Thursday, 24 November 2016

Review - Kingdom Death: Monster

Designed by Adam Poots
Published by Kingdom Death
For 1 to 4 players, aged 17 to adult

Kingdom Death: Monster


One Sunday afternoon, way back in my sepia-toned youth, I watched a film that changed my life.

The film was Clash of the Titans. And no, I don't mean that bloody awful travesty of a remake. I mean the original, which while not being an amazing film even by the standards of the day, was pure cinematic magic to me. The tale of gods and monsters, brought to life through Ray Harryhausen's incredible stop-motion animation, transfixed me. I was instantly transported to another world, and some people would argue I never really came back.

It's hardly surprising that my first trilogy of children's novels was an attempt to recapture that pure sense of wonder by creating a world populated by the same mythical beasts that had stolen my heart so many years before.

But why am I bringing this up?

I mean, why am I bringing this up besides the fact I'm a shameless self-promoter who wanted to mention my trilogy of children's novels as Christmas looms on the horizon?

Well, there is a reason; but I'll get to that in a minute. First, I need to make a confession. Several confessions actually.

The truth is, I don't really know how to start this review. I've had my copy of Kingdom Death: Monster since early in 2016, and I intended to review it a long time ago. It just didn't happen. And the reason it didn't happen, is because I simply haven't played the game enough. I like to have a really solid feel for the mechanisms of a game before I attempt to put my thoughts into a review, and that requires some serious game time.

Kingdom Death just hasn't had that serious game time.

I haven't even finished the main story campaign. I'm not even close. I have no idea when I'm going to be close.

So, why am I reviewing the game now?

The obvious answer is, the designer of the game, Adam Poots, is about to launch a Kickstarter campaign for a new edition, which means more people are going to be looking to find out about the game, and I'm a shameless self-promoter.

But there is another reason.

I've been thinking about this game - this review - for so long, it got to the point where I was just going to have to bite the bullet and write it. I was starting to think it was going to take as long to deliver this review as Adam took to deliver the game to the Kickstarter bakcers. The biggest problem is, I have so much to say, but I'm not entirely sure any of it is going to be useful for anybody who wants to know more about Kingdom Death: Monster. I haven't seen every aspect of it, after all. And I understand little of what I have seen.

However, I've come to the realisation that this isn't a regular sort of game, and perhaps it isn't necessary to know everything... or anything.

And perhaps an irregular game requires an irregular review.

This is that...

Unlike many of the people who own this game, I didn't Kickstart it. I saw it on Kickstarter, and I ran for the hills. While the concept was intriguing, I was concerned by... well... almost everything. There wasn't a lot of information about the game, I didn't know anything about the designer, I believed the campaign was overreaching and the game probably wouldn't ever get made, and there were numerous images that I found... questionable.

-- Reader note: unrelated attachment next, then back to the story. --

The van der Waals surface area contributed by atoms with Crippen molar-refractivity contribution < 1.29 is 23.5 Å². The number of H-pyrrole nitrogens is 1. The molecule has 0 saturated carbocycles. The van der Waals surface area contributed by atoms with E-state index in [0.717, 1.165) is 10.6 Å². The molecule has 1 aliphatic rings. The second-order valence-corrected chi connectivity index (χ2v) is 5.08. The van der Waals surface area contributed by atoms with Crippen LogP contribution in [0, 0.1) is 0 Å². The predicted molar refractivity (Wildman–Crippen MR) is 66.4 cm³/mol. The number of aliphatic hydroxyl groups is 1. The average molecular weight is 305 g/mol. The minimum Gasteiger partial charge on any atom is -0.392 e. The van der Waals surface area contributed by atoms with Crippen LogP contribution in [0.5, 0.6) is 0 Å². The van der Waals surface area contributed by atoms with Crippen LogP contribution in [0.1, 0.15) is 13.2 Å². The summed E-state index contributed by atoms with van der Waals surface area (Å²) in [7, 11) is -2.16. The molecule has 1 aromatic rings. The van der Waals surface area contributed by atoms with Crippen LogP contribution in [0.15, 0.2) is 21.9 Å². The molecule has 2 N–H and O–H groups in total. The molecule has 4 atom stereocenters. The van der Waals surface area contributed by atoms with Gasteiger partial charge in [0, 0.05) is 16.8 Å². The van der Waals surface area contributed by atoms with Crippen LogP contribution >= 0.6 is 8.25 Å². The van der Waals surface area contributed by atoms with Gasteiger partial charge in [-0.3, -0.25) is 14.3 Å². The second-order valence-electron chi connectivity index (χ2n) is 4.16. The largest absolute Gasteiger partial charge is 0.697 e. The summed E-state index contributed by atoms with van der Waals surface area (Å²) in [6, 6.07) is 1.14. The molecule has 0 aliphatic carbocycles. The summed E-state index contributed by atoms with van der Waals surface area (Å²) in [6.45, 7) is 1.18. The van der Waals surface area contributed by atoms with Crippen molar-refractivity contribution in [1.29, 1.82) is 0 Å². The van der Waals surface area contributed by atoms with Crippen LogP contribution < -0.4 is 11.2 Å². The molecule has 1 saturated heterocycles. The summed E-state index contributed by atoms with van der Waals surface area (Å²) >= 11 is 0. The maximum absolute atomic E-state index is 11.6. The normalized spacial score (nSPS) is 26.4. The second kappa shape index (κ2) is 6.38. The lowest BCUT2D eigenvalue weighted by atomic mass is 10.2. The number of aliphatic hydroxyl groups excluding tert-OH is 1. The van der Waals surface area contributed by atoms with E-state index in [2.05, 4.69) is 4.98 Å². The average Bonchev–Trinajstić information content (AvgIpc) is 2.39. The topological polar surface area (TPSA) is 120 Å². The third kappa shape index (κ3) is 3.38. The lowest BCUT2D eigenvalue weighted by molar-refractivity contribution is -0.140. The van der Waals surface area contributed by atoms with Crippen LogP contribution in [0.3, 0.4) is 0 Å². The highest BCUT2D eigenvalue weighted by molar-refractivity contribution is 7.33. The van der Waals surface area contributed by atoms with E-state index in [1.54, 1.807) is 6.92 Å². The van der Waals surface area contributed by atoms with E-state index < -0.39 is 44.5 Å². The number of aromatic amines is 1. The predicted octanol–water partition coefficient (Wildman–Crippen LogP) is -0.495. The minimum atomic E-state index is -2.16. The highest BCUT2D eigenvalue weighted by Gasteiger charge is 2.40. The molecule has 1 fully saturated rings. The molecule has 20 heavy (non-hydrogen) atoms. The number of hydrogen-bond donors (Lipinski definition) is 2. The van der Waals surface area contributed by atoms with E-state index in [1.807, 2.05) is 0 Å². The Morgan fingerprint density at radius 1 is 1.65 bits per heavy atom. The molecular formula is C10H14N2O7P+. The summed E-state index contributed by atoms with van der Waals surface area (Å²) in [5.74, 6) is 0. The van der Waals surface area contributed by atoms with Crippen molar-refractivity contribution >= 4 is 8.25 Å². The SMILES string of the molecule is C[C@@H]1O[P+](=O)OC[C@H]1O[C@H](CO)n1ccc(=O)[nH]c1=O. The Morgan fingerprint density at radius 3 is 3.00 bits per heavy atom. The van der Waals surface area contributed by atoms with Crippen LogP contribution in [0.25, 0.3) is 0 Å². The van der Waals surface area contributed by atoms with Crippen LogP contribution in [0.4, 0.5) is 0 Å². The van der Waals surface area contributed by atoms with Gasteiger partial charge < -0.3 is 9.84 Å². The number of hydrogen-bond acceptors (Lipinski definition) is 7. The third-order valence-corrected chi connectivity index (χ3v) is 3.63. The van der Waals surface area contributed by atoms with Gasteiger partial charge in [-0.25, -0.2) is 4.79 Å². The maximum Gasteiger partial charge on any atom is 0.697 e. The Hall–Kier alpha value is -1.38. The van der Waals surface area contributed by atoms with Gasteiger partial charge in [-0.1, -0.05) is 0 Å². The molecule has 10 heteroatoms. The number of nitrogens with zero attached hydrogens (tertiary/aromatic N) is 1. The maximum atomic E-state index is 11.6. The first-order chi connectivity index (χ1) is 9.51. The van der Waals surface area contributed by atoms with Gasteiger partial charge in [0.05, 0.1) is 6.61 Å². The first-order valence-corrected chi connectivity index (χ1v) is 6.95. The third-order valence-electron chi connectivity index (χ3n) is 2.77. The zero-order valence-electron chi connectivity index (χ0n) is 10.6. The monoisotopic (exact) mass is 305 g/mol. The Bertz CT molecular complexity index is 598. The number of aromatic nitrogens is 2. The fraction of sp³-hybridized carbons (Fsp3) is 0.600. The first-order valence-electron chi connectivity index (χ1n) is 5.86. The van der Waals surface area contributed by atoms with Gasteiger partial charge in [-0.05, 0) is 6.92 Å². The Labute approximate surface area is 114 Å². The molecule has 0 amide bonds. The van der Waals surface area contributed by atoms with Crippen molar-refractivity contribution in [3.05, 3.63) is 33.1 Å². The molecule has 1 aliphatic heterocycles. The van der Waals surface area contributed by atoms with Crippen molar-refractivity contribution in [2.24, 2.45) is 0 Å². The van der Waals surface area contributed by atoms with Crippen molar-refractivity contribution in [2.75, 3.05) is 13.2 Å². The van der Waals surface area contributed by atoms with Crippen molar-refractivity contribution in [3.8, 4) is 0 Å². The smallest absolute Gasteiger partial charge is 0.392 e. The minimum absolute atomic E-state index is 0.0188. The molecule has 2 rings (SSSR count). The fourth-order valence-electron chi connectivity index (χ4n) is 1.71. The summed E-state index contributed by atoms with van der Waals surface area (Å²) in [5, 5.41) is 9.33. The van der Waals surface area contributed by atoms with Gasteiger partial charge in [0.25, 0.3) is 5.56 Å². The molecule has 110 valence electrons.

And, to a certain extent I was right to run. The game was a long time coming, and some of it never came at all (Adam recently announced the cancellation of an expansion, and offered refunds to the people who had put down their money several years earlier for it). There is no denying the people who were braver than me got a great deal for their money, but money isn't everything. I still believe the decision I made at that time was the right one for me.

Fast-forward approximately one lantern year, and Kingdom Death: Monster loomed in my consciousness. Bakcers had received their new toys, and the buzz was that the game was good. Better than good.

Great.

No, better than great.

I bet someone, somewhere used the spelling "EVAR."

I started researching. I did my due diligence. Literally nobody was saying this game was bad. Well... maybe there was one guy. But he was ugly and weak, people called him a freak, so he lived on his own underground.

So I ventured forth to eBay, and acquired myself a brand new Kickstarter copy of the game for the princely sum of £560.

Yup, £560.

Perhaps the most shocking thing about that is my wife didn't even blink when I told her. She's cool like that.

Anyway, I put down my £560 (the most I had ever paid for a game), and shortly afterwards my copy of the best game evar arrived.

It's fair to say, the sheer awe of seeing a copy of Kingdom Death: Monster for the first time is difficult to put into words.

The box has a beautiful matte black finish, with gloss detailing depicting the enigmatic Watcher, the main villain(?) of the core gaming experience.

And the box is huge.

The huge box for Kingdom Death: Monster, with its glossy detailing, depicting the enigmatic Watcher.


"Is that the coffin I ordered for you?" my wife asked. Heh. Yeah. She's cool like that.

The box is actually more like a toppled monolith: An uncovered relic from an ancient civilisation. It truly is beautiful in an unusual kind of way. It's sleek and sophisticated, yet massive an unwieldy. At first glance it appears devoid of detail, yet closer inspection reveals the glossy black images and text. It sits like an art installation on my shelf: A bold absence of colour.

It's like antimatter.

It took me a moment to realise why I liked it so much. Simply put, it's a box design that gestures impolitely at the conventions of traditional publishing and retail models. It's too big for a store shelf, and you can't even see the name of the game until you're close enough to fall into the box.

It's a box that screams artisan. It's a box that lets you know this didn't come from a store; probably because the store couldn't fit it through the doors.